Effective workload management techniques help keep your team members motivated and on deadline, all while leading to high-quality work. Plus, great workload management fends off burnout and its accompanying severe dips in productivity and work quality. Spread burnout among an entire workforce, and you’re basically self-sabotaging. Effective workload management is the solution: It yields lower turnover rates, more employee engagement, and a team that produces quality and quantity.
Workload management tools
Workload planning tips are a great start, but workload management software can truly be the skeleton key that unlocks all your team members’ highest potential. These tools can help you assign tasks, share resources, and keep track of everything with pretty much no hassle.
Workload management tools gather all your team’s tasks and progress in one easily accessible place. From your workload management platform’s dashboard, you can observe how each team member handles their work, and you can reassign tasks as needed. You can also collaboratively set SMART goals and objectives that guide your team to a meaningful final destination.
The meeting tool Fellow, for example, includes several objectives and key results (OKR) features that help you plan several aspects of your projects. An OKR is a broad, long-term goal that you and your team will work toward throughout a project. With Fellow, you can break these objectives into more manageable tasks and track all the action. You’ll see progress toward each track as a percentage that changes color as your team gets closer to the main goal.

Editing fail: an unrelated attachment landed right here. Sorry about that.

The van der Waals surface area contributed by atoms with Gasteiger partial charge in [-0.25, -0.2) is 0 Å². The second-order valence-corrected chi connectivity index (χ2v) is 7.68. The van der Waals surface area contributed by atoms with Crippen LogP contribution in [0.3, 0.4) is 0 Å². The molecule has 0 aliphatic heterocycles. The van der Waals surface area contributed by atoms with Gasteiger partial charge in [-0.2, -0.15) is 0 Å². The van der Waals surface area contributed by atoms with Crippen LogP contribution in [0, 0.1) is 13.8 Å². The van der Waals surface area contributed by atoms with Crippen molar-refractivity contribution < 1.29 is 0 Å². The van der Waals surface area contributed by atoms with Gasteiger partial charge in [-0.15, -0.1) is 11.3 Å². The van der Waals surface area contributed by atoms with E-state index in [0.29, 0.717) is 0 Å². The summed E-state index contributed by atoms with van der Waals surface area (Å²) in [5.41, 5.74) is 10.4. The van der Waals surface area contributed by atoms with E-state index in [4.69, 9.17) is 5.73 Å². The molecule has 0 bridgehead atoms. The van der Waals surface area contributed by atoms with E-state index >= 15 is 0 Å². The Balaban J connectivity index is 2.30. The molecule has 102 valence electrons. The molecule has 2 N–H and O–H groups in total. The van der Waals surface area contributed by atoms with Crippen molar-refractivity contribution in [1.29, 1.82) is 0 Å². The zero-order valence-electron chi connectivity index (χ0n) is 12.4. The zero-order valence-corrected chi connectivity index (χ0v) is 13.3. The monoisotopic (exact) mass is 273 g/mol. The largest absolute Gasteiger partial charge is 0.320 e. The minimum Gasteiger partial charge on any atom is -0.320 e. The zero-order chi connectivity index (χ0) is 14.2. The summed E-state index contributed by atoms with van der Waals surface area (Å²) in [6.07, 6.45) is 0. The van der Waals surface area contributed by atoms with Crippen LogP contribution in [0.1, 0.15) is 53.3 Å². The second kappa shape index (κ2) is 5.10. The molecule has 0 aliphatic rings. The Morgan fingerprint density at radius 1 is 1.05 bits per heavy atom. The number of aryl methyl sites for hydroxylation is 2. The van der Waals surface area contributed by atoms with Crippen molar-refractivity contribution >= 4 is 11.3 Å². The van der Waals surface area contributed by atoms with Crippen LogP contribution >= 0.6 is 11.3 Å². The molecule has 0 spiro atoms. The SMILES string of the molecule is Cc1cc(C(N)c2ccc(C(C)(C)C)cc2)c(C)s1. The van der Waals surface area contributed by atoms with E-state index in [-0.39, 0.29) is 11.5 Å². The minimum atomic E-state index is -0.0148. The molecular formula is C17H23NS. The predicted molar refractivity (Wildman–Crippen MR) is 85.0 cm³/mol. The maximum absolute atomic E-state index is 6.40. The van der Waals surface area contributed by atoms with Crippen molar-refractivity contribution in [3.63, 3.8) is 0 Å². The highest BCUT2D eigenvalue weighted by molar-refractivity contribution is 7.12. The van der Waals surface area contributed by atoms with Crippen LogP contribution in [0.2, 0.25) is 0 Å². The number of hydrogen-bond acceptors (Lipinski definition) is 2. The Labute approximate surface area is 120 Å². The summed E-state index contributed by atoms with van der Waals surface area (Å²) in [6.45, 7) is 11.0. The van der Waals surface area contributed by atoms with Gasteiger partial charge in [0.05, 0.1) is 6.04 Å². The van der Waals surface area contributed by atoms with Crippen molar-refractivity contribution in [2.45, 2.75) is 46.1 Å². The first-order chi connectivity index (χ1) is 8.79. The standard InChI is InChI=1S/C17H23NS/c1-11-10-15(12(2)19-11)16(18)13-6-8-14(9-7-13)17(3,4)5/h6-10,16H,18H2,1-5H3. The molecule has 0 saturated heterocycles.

A happy employee is a successful employee
Effective team workload management can be challenging even for experienced managers, but it’s rarely impossible. To start, just judge how much work each team member can handle based on their abilities and schedules. Then, keep checking in so you avoid burnout while still producing better work in less time. You’ll know you’re doing it right if you can consistently adjust workloads as needed with minimal confusion.
Sure, workload management can get complicated, but the right apps can help you more effectively assign tasks and share resources. The Fellow app, for example, features several tools for ensuring your meetings result in clear tasks and deadlines. Between our OKR and meeting action item features, you’ll have everything you need to establish your goals, who’s reaching which ones, and by when they’re doing so. Your team will stay on track like never before.